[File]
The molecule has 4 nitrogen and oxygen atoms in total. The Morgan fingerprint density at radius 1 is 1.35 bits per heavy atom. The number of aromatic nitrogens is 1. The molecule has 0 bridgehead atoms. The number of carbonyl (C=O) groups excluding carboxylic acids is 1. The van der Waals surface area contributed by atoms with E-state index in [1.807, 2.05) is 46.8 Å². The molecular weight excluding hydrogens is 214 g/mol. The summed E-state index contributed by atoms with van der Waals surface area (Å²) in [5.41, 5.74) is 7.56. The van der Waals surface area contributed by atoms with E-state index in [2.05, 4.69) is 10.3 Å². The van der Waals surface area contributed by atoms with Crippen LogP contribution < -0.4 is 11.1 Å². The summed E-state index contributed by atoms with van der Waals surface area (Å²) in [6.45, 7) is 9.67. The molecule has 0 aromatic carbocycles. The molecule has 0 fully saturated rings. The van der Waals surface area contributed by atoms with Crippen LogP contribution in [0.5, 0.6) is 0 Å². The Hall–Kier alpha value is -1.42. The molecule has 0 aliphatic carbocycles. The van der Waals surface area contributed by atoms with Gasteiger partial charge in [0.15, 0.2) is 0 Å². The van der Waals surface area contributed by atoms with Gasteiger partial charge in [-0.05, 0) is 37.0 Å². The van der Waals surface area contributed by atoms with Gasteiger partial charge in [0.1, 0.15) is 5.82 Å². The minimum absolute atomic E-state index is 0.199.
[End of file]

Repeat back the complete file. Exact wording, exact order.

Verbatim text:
The molecule has 4 nitrogen and oxygen atoms in total. The Morgan fingerprint density at radius 1 is 1.35 bits per heavy atom. The number of aromatic nitrogens is 1. The molecule has 0 bridgehead atoms. The number of carbonyl (C=O) groups excluding carboxylic acids is 1. The van der Waals surface area contributed by atoms with E-state index in [1.807, 2.05) is 46.8 Å². The molecular weight excluding hydrogens is 214 g/mol. The summed E-state index contributed by atoms with van der Waals surface area (Å²) in [5.41, 5.74) is 7.56. The van der Waals surface area contributed by atoms with E-state index in [2.05, 4.69) is 10.3 Å². The van der Waals surface area contributed by atoms with Crippen LogP contribution < -0.4 is 11.1 Å². The summed E-state index contributed by atoms with van der Waals surface area (Å²) in [6.45, 7) is 9.67. The molecule has 0 aromatic carbocycles. The molecule has 0 fully saturated rings. The van der Waals surface area contributed by atoms with Crippen LogP contribution in [0.5, 0.6) is 0 Å². The Hall–Kier alpha value is -1.42. The molecule has 0 aliphatic carbocycles. The van der Waals surface area contributed by atoms with Gasteiger partial charge in [0.15, 0.2) is 0 Å². The van der Waals surface area contributed by atoms with Gasteiger partial charge in [-0.05, 0) is 37.0 Å². The van der Waals surface area contributed by atoms with Gasteiger partial charge in [0.1, 0.15) is 5.82 Å². The minimum absolute atomic E-state index is 0.199.